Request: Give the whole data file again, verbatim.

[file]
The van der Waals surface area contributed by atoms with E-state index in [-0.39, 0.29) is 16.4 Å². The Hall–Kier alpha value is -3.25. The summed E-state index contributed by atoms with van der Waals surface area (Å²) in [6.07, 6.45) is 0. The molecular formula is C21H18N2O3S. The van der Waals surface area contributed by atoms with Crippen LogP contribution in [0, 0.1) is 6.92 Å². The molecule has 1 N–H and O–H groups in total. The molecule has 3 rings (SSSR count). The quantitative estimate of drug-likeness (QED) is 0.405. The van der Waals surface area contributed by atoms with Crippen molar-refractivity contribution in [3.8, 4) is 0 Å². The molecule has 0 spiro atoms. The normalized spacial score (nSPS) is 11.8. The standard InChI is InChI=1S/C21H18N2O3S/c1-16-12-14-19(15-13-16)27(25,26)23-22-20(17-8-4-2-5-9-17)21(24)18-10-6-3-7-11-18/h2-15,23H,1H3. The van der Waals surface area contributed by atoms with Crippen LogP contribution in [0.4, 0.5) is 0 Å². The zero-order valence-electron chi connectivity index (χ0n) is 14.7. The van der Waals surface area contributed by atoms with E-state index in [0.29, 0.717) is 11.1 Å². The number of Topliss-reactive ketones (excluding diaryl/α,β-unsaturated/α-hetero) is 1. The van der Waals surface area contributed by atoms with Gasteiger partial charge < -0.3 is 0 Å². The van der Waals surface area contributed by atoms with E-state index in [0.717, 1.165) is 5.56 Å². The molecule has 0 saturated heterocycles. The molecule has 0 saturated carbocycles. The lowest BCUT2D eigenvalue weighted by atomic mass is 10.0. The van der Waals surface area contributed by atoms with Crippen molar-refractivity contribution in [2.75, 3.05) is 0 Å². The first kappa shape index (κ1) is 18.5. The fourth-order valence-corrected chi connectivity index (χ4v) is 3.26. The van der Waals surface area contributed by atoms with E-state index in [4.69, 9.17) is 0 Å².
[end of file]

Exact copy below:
The van der Waals surface area contributed by atoms with E-state index in [-0.39, 0.29) is 16.4 Å². The Hall–Kier alpha value is -3.25. The summed E-state index contributed by atoms with van der Waals surface area (Å²) in [6.07, 6.45) is 0. The molecular formula is C21H18N2O3S. The van der Waals surface area contributed by atoms with Crippen LogP contribution in [0, 0.1) is 6.92 Å². The molecule has 1 N–H and O–H groups in total. The molecule has 3 rings (SSSR count). The quantitative estimate of drug-likeness (QED) is 0.405. The van der Waals surface area contributed by atoms with Crippen molar-refractivity contribution in [3.8, 4) is 0 Å². The molecule has 0 spiro atoms. The normalized spacial score (nSPS) is 11.8. The standard InChI is InChI=1S/C21H18N2O3S/c1-16-12-14-19(15-13-16)27(25,26)23-22-20(17-8-4-2-5-9-17)21(24)18-10-6-3-7-11-18/h2-15,23H,1H3. The van der Waals surface area contributed by atoms with Crippen LogP contribution in [0.4, 0.5) is 0 Å². The zero-order valence-electron chi connectivity index (χ0n) is 14.7. The van der Waals surface area contributed by atoms with E-state index in [0.29, 0.717) is 11.1 Å². The number of Topliss-reactive ketones (excluding diaryl/α,β-unsaturated/α-hetero) is 1. The van der Waals surface area contributed by atoms with Gasteiger partial charge < -0.3 is 0 Å². The van der Waals surface area contributed by atoms with E-state index in [0.717, 1.165) is 5.56 Å². The molecule has 0 saturated heterocycles. The molecule has 0 saturated carbocycles. The lowest BCUT2D eigenvalue weighted by atomic mass is 10.0. The van der Waals surface area contributed by atoms with Crippen molar-refractivity contribution in [2.75, 3.05) is 0 Å². The first kappa shape index (κ1) is 18.5. The fourth-order valence-corrected chi connectivity index (χ4v) is 3.26. The van der Waals surface area contributed by atoms with E-state index in [4.69, 9.17) is 0 Å².